Skills Learning Programmes

2012 in review

The stats helper monkeys prepared a 2012 annual report for this blog.

Here’s an excerpt:

600 people reached the top of Mt. Everest in 2012. This blog got about 5,600 views in 2012. If every person who reached the top of Mt. Everest viewed this blog, it would have taken 9 years to get that many views.

Click here to see the complete report.

Dispatches from South Africa: the case for vocational training

From International Hub – The Guardian – article by Sarah Duff










Youth unemployment rates are worryingly high, yet education policy and culture make higher education a priority for students, says Sarah Duff.

Photograph: Alexander Joe/AFP/Getty Images

“The end of the first week of teaching in the South African academic year is an experience that any academic at any university around the world would recognise: the chaos of finding timetables and new lecture venues …

…In January, Angie Motshekga, the minister for basic education, announced with some fanfare that 70.2% of the pupils who sat the examinations for the national senior certificate – usually referred to as matric – passed. In a country with high levels of deprivation and poor resource allocation, this appears to be a magnificent achievement.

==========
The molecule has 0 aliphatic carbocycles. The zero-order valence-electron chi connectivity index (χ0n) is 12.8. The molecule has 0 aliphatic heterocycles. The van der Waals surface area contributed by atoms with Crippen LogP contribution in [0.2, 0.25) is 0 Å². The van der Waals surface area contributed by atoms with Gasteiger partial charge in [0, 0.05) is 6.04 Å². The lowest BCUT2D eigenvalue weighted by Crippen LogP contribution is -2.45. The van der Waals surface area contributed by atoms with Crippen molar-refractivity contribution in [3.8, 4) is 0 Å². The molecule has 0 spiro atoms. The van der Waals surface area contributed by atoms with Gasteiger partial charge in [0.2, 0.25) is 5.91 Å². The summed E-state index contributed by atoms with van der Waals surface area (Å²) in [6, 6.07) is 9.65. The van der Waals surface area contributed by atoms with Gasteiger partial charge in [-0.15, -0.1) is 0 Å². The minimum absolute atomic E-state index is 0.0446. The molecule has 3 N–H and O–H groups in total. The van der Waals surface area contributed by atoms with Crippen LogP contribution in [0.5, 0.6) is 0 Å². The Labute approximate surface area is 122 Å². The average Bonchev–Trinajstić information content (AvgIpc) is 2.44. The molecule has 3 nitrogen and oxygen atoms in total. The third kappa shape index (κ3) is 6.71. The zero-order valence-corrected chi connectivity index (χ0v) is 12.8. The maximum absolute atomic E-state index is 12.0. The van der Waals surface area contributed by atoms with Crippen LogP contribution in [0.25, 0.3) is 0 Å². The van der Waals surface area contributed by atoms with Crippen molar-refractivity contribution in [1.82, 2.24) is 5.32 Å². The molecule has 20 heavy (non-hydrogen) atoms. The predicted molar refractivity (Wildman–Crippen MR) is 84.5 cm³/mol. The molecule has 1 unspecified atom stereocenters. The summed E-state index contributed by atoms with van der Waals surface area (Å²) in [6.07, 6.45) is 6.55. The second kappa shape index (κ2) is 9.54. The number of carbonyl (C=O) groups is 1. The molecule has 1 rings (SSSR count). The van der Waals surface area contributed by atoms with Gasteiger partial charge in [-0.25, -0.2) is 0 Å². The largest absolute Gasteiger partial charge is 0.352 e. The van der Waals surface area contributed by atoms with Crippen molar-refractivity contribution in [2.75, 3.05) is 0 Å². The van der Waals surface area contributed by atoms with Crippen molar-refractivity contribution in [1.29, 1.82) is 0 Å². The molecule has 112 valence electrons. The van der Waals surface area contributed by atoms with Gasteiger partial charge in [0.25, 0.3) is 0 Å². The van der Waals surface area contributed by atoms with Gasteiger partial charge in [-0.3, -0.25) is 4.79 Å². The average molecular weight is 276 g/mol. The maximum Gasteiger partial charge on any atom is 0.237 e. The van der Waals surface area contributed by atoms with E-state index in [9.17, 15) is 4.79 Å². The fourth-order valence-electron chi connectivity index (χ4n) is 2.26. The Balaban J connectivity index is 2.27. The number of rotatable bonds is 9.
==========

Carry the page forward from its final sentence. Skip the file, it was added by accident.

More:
Unfortunately, the celebrations hid a few worrying facts. In 2011, according to the well-respected NGO, Equal Education, … of  the 923,463 pupils who began grade 1 in 2000, only 496,090 took matric in 2011, meaning that nearly half dropped out during their school career.” Therefore of … “all those who began school in 2000, the real matric pass rate falls to 38%. ”  This is indeed a very worrying fact.

“…despite the fact there are about 600,000 unemployed graduates in South Africa, university education is seen as the only pathway to employment. I would rather the department of higher education and training invested in FET colleges …”